Plant the peas on both sides of a string-type trellis or chicken wire fence to help keep the pea plant off the ground. Peas have tendrils that will attach to the support and hold the plant upright, keeping the peas clean, showing off the flowers so the bees can find them more easily, and produce more peas per pod. Space the seeds three inches apart and plant them 2 inches deep. If you like to eat peas, plant different types that ripen at different times so you can pick them for a longer time. Look on the back of the package for the maturing time and plant at the same time. Pick the peas when the pods are full but not bulging for the best tasting peas. All that remains is a little butter, salt, and pepper, so enjoy!






 Home Grown Lettuce


When my Aunt Ruth was alive, she loved to work in the vegetable garden--and my garden became hers. That was OK, because I never had to weed or water that garden and, most of the time, I could just stand there and enjoy watching her enjoy what she was doing. She loved to grow leaf lettuce because it grew so fast, tasted so good and because you could cut it down to a couple of inches of the ground and it came back without replanting. She loved the different shapes, colors, textures and tastes of the foliage; most nights she would pick lettuce for us and make a wonderful salad. Her favorite was a salad of just mixed lettuce greens with basic oil and vinegar dressing. She would say to us, "I have made a honeymoon salad--lettuce alone." I do miss her a lot, and when I am in the vegetable garden working, I know she is right there next to me, working alongside me.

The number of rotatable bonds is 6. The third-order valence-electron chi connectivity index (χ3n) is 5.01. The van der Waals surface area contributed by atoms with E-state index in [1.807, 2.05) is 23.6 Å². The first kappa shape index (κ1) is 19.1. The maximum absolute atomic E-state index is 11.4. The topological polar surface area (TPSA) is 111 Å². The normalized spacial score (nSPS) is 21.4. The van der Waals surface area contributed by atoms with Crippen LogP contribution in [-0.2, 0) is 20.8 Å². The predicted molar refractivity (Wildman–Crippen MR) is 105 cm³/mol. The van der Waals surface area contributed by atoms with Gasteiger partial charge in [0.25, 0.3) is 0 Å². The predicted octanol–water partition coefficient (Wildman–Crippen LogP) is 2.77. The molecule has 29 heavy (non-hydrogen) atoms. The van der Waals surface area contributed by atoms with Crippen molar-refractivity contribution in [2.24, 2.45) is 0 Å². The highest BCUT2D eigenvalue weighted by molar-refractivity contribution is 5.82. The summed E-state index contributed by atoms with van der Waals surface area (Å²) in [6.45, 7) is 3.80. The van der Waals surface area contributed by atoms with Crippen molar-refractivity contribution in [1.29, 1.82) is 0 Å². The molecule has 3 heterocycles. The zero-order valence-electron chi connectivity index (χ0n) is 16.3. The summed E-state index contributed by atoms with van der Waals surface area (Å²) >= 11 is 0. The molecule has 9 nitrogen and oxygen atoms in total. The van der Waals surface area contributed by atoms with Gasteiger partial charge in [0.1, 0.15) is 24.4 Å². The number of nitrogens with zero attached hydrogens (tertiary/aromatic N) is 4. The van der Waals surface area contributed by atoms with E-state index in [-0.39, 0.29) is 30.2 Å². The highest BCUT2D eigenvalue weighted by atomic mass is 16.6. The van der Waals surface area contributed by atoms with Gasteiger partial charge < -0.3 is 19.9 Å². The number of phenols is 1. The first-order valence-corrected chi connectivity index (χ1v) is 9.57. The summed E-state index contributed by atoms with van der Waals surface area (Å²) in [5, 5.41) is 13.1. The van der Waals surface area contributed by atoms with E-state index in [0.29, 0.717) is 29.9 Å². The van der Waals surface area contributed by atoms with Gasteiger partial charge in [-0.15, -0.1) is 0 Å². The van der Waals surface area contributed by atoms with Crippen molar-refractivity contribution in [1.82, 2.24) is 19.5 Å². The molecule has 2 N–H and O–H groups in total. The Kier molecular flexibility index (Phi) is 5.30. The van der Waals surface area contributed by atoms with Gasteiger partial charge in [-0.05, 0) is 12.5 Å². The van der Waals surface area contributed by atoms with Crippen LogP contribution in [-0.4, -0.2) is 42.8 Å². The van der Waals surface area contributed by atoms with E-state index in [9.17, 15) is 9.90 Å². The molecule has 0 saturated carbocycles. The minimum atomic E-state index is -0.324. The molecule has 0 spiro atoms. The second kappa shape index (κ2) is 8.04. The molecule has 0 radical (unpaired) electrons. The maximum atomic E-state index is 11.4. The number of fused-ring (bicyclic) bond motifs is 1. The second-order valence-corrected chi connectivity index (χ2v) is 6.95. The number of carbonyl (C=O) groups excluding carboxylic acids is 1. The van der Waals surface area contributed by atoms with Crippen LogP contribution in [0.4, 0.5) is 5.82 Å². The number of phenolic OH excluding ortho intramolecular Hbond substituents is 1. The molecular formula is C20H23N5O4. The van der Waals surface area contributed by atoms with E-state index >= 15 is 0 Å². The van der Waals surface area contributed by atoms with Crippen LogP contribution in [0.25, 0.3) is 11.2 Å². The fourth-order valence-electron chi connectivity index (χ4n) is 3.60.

Did you know that there are 4 main groups of lettuce that you can grow in your garden? The crispheads, loose heads, Cos or Romaine types, and leaf lettuce. The crispheads will form a solid and more rounded head of foliage--the 'Iceberg' is the most popular type found at the supermarket. This family is great for the spring and fall only, as it does not do well in the heat of summer. Cool weather is the key for this family of lettuce. It takes about 85 days to grow in the spring and 95 days in the fall for this family to mature, so plan ahead.

The loose head types--commonly known as the Bibb lettuce family--do not produce a firm central head. The foliage is loosely packed, more tender, much darker in color, and forms many outer leaves around the head. Some of these types of lettuce will tolerate the summer heat, but all will grow in the spring and fall.